I am hoping things get better than this.
Granted, I do not consider myself “in the game” quite yet; given how prominently Elizabeth displayed, I’m guessing everything up to her will still be considered tutorial. Of that tutorial though, some things are becoming more and more clear to me:
1) Fantastic visuals have the opposite effect on me.
The visuals, objectively, look awesome. The visuals are also immensely distracting. When I am trying to shoot a guy with a pistol, seeing a particularly well-done cumulus cloud in the background adds nothing positive to that gameplay experience. I had the same issue with Battlefield 3 in the beginning – it was difficult to “see” enemies amidst the Ultra-High settings – so this is something likely to get better over time, e.g. when I start tuning out the visuals.
Incidentally, I never had this problem with Borderlands 2, and I think that is because the moments of cel-shaded beauty are more spaced out, and act as breaks inbetween more functional battlefield back-drops. I don’t want ugly games, of course, just games where you are not overloaded with visuals at time when precision and quick reflexes are called for.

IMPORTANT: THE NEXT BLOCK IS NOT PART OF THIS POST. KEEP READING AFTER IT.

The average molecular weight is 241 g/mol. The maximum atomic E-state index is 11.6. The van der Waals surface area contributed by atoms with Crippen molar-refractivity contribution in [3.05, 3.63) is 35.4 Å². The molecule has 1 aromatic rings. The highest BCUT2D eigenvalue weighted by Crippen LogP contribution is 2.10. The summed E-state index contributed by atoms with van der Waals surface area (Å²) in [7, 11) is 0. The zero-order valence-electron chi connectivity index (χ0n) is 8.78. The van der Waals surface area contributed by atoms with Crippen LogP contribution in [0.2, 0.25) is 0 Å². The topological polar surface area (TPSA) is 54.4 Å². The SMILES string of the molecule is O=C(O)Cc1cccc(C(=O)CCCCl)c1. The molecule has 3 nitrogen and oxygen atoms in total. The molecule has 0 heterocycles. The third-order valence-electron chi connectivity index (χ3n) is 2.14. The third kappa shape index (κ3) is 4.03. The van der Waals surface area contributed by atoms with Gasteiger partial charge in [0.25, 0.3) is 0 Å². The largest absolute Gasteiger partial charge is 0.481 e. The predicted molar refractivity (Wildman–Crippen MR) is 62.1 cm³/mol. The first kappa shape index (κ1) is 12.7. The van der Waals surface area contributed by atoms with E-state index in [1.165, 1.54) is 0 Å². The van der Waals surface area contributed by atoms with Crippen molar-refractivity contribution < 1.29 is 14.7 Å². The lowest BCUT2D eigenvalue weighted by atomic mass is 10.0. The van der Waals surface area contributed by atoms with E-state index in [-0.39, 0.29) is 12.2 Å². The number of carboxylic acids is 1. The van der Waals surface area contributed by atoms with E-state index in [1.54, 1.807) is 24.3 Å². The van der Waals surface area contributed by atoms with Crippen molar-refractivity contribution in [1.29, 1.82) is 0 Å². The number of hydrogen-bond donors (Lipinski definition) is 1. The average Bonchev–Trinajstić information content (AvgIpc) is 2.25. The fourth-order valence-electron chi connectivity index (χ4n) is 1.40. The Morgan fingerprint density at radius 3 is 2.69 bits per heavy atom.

2) Thus far, the theme isn’t all that compelling.
In the original Bioshock, the theme was taking Libertarianism to its extreme conclusion – a gaming subject matter particular novel for its time. Bioshock 2 introduced the opposite, showcasing the nefarious side of Collectivism. While it is still early yet, Bioshock Infinite’s theme of religious extremism slash Isolationism slash historical fetishism is… somewhat rote in comparison.
Bigoted religious cults in videogames are right up there with zombies, Nazis, and demons when it comes to stereotypical bad guys. This might be the first time we have seen such (intentional) overt racist imagery in a game, but I feel like I can already plot the rest of the story from here. There is still plenty room for surprises… yet Bioshock Infinite is going to have to surprise me, lest its thematic message be no different than the one you have seen dozens of times in the 32-bit era, or watching Glenn Beck for more than ten minutes.